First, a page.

OVIEDO, Spain

Much of Spain came to a halt on Saturday amid historic levels of snow that continue to blanket wide swaths of the country.

Madrid, where as much as 60 cm (23 inches) of snow has fallen so far, has shut down its airport for the entire day and suspended all train and bus services.

Hundreds of roads and highways across the country have likewise collapsed, with the rare winter storm called Filomena putting 45 of Spain’s 50 provinces under alert.

The Spanish capital’s streets have given rise to surreal scenes like dog sledding and cross-country skiing. The last time a comparable snowstorm was seen was in 1971.

Though the wintery landscapes are beautiful, the mayor of Madrid implored people to stay home.

“The situation in Madrid is very serious. Going out can be tremendously dangerous. Tree branches are snapping and mobility is blocked,” Jose Luis Martinez Almeida told press.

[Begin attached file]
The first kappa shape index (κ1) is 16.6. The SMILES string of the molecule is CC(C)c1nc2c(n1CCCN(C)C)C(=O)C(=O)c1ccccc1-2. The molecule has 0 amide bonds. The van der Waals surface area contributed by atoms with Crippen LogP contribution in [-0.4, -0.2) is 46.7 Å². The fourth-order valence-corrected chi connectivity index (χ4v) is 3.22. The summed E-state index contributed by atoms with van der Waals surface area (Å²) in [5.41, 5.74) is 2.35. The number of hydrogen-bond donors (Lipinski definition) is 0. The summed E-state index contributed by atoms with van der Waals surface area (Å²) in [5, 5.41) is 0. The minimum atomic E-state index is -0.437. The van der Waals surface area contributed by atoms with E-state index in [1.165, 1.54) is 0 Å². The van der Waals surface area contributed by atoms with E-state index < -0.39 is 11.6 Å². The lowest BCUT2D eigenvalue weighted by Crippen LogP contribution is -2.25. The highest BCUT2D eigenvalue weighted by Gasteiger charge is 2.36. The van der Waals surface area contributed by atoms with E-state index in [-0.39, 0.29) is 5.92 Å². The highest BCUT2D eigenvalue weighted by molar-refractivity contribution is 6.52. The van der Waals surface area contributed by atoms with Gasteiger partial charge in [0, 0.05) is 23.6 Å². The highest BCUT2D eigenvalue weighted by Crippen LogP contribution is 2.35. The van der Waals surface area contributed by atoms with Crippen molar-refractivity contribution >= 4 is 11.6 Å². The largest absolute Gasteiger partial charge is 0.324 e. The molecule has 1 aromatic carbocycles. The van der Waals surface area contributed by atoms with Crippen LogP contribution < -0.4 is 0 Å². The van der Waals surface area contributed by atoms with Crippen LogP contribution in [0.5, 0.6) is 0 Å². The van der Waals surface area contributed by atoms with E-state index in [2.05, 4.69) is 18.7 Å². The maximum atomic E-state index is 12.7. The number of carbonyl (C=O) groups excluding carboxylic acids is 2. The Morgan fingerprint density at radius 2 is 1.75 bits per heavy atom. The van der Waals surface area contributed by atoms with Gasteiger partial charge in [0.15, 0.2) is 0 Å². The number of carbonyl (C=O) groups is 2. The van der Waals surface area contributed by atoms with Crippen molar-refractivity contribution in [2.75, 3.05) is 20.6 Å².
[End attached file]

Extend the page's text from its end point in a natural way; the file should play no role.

“We are doing everything we can to rescue people who are trapped in their cars, but the situation is very complicated.”

The Spanish army has joined rescue efforts, and the head of Madrid’s emergency agency said more than 1,000 vehicles had been trapped.

Storm Filomena has already been confirmed to have killed two people further south in Malaga, who got swept up in a river when driving amid heavy rains.

Spain’s meteorological agency says the storm will last through Monday.

Schools have already been canceled in Madrid, Castile, and Leon until Wednesday.

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